Christine Taylor on Breaking Down Publishing Barriers

Today, Animal Heart Press Managing Editor Amanda McLeod talks with Featured Artist Christine Taylor about breaking down publishing barriers, and what draws her to a poem.

Photo by Tanner Gordon on Unsplash
Amanda McLeod: On the Kissing Dynamite Poetry website, you talk about the overarching question of 'who gets to tell the story?', and barriers that have historically excluded entire groups of people. How do you think we can begin, as writers and publishers, to subvert that traditional 'gatekeeper' model? How can we ensure more perspectives on the story?

Christine Taylor: I think part of the process is continually being critical and questioning standards.  Our definition of what constitutes “good” writing has an ugly history and honestly unpacking and challenging the criteria for “good” writing will move us forward.

AM: Challenging the murkiness of 'good' writing is difficult, especially when we are aiming to encourage multiple perspectives. Do you think there are markers for 'quality' writing (I'm using this term to differentiate between this idea and the idea of 'good' writing) that could be universally aspirational, while remaining flexible enough to be applied to diverse voices? What might that look like? (Such a utopian question I know, but I am an eternal optimist...)

CT: For me, quality writing is that which uses language artfully to communicate a message and elicit an emotional response.  But that can be done in so many ways that I hesitate to say that there are clear markers for it.  Like some poets are able to use end rhyme and nail the effect, while others can only manage to create something inappropriately sing-songy.  Some poets use dialect exceptionally well, while others end up with writing that sounds and feels stilted.  Hence my dilemma in nailing down a definition.

AM: At KD, you have a really organic selection process in which you look for common themes or threads amongst the submissions. Have you ever had a session where there were a bunch you loved, that didn't link together? How do you manage that when you fall in love with one?

CT: Absolutely!  Every month there are poems that we love and have to decline because they don’t fit either the theme or the tone of the developing issue.  In rare cases, we’ll push forward a poem we really love to another month, but we try to limit this so that we have space for the selections from the actual submission period.  But if there is a voice we find special, then we’ll hold on to it.  That said, we do try to let writers know in our response that we did love their work and ask them to submit again soon.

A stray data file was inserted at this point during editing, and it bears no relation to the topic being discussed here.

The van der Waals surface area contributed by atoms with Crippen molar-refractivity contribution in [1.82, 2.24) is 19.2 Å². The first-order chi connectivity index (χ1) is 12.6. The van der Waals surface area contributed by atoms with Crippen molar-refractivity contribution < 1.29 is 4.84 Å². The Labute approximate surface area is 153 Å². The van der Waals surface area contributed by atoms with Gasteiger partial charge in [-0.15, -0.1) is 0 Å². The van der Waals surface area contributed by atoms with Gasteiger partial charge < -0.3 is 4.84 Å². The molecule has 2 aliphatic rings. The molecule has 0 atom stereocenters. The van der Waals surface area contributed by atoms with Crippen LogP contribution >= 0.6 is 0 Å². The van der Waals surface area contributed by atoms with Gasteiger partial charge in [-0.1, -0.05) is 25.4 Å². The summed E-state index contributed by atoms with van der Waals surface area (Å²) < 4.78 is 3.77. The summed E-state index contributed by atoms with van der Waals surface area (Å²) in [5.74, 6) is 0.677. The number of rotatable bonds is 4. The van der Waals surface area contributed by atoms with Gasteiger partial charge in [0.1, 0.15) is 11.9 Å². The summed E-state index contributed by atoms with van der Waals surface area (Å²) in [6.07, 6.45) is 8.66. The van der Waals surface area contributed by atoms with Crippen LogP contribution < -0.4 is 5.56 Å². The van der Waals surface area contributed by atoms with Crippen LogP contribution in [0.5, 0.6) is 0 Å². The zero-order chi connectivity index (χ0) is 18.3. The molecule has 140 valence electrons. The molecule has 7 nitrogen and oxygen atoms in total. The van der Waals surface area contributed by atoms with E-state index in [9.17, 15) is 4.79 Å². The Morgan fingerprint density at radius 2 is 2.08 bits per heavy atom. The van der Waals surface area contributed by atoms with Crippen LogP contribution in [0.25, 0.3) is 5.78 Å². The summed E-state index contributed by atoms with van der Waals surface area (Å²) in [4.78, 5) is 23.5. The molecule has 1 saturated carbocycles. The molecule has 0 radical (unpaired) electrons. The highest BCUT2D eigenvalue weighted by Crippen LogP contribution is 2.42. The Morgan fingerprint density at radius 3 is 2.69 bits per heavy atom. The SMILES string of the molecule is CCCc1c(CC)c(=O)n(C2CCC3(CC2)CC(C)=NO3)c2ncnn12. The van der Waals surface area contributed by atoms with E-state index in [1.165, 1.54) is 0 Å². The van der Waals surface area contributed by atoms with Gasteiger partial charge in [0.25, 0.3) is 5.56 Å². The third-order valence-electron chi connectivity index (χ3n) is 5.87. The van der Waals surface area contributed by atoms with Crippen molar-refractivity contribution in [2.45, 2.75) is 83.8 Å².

AM: Given your calls for submission are unthemed, you must be perfectly positioned to see what's trending in poetry each month. What themes have you noticed keep appearing over and over again? It's a pretty turbulent time to be in the world - do you notice any reflection from current events? 

CT: We do get some work that specifically responds to current events, but more so, we get work that reflects the long-term effects of such events.  As an example, we have seen much work lately that responds to the damaging effects of patriarchy as writers explore domestic abuse, gender violence, rape, inequitable working conditions and compensation, and reproductive rights.

AM: What's the thing that makes a poem speak to you? What's the quality that makes you say 'yes, I love this'?

CT: For me, if a poem makes my stomach hurt and I’m still thinking about it hours later, I know I love it.  I want to feel some type of connection with the speaker in a poem, and not because the voice confirms or validates my experience, but because it teaches me something about the way another person sees life.  I like work that is honest and forthcoming and a sense that the writer has been deliberate in the technical choices of the work such as word choice, line breaks, white space, and overall form.